Idiotic school district sued for telling students sleep & socializing can prevent STDs

When it comes to teen sex, people are always blaming everyone and everything from the media to today's popular music to certain TV shows (aka Teen Mom) for advocating risky or provocative behavior. But the truth is, sometimes kids are also getting the wrong idea from the last place you'd expect: schools!

The Clovis Unified School District in California is being sued for allegedly telling students that to avoid getting pregnant or contracting STDs, they should get "plenty of rest" and "hang out in groups." One (slightly obvious and just kind of important) method that they failed to mention? Condoms!  Um, SERIOUSLY?!


According to the lawsuit, the district uses textbooks that leave out many of the most popular and effective forms of contraceptives, instead highlighting methods that are much less realistic and in some cases, just plain dumb. I mean, please explain to me how exactly hanging out in groups can prevent you from getting STDs. And sleep as a cure for pregnancy? Have these people ever been to a doctor?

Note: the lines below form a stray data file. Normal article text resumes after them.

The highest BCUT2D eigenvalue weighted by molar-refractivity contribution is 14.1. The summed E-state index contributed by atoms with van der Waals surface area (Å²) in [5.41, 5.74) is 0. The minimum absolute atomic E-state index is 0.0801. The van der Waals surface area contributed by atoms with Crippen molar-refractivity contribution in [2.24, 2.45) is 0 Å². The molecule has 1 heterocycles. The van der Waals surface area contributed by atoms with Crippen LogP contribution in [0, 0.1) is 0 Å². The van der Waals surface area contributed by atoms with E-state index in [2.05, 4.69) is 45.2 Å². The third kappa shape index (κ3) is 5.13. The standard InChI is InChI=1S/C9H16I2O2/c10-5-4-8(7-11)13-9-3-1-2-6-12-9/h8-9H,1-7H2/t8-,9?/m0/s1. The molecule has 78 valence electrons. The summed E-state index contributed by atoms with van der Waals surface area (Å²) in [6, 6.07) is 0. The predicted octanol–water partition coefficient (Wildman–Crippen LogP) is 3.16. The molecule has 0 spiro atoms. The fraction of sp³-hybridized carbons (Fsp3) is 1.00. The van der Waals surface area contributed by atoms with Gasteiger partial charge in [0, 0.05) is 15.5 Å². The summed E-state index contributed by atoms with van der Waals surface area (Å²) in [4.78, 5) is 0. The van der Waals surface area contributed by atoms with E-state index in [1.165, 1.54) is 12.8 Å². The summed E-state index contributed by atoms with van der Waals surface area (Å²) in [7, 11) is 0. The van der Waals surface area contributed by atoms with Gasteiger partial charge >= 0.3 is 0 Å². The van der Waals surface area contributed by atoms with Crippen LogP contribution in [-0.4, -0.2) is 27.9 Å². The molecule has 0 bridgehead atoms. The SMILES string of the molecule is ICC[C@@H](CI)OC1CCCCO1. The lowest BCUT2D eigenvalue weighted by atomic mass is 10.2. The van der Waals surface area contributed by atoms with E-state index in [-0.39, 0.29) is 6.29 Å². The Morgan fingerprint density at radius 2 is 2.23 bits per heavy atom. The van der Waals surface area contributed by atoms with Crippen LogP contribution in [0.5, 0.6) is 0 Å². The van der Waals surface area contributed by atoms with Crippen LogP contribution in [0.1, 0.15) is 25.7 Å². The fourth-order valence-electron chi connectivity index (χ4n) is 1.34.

Read more ¿Qué más?: School forces girls to get pregnancy tests

In an attempt to advocate abstinence, the materials also allegedly claim that while males are unable to stop themselves once they're aroused, females who aren't virgins are comparative to dirty shoes. Yup, you read that right. They actually compared young sexually active girls to dirty footwear. What the hell kind of school is this? Did Todd Akin or Rush Limbaugh write these textbooks?

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The only thing that makes the whole situation bearable is that parents and community members are standing up to administrators and demanding real, unbiased education for their kids. Hopefully, they win this lawsuit and the school district will be forced to actually--oh I don't know--do their jobs and give their students accurate information.

In the meantime, the entire scenario proves that it's up to parents to have "The Talk" with their kids.

What do you think of the school's teachings? Tell us in the comments below!

Image via Thinkstock

Topics: education  sex  school  teen issues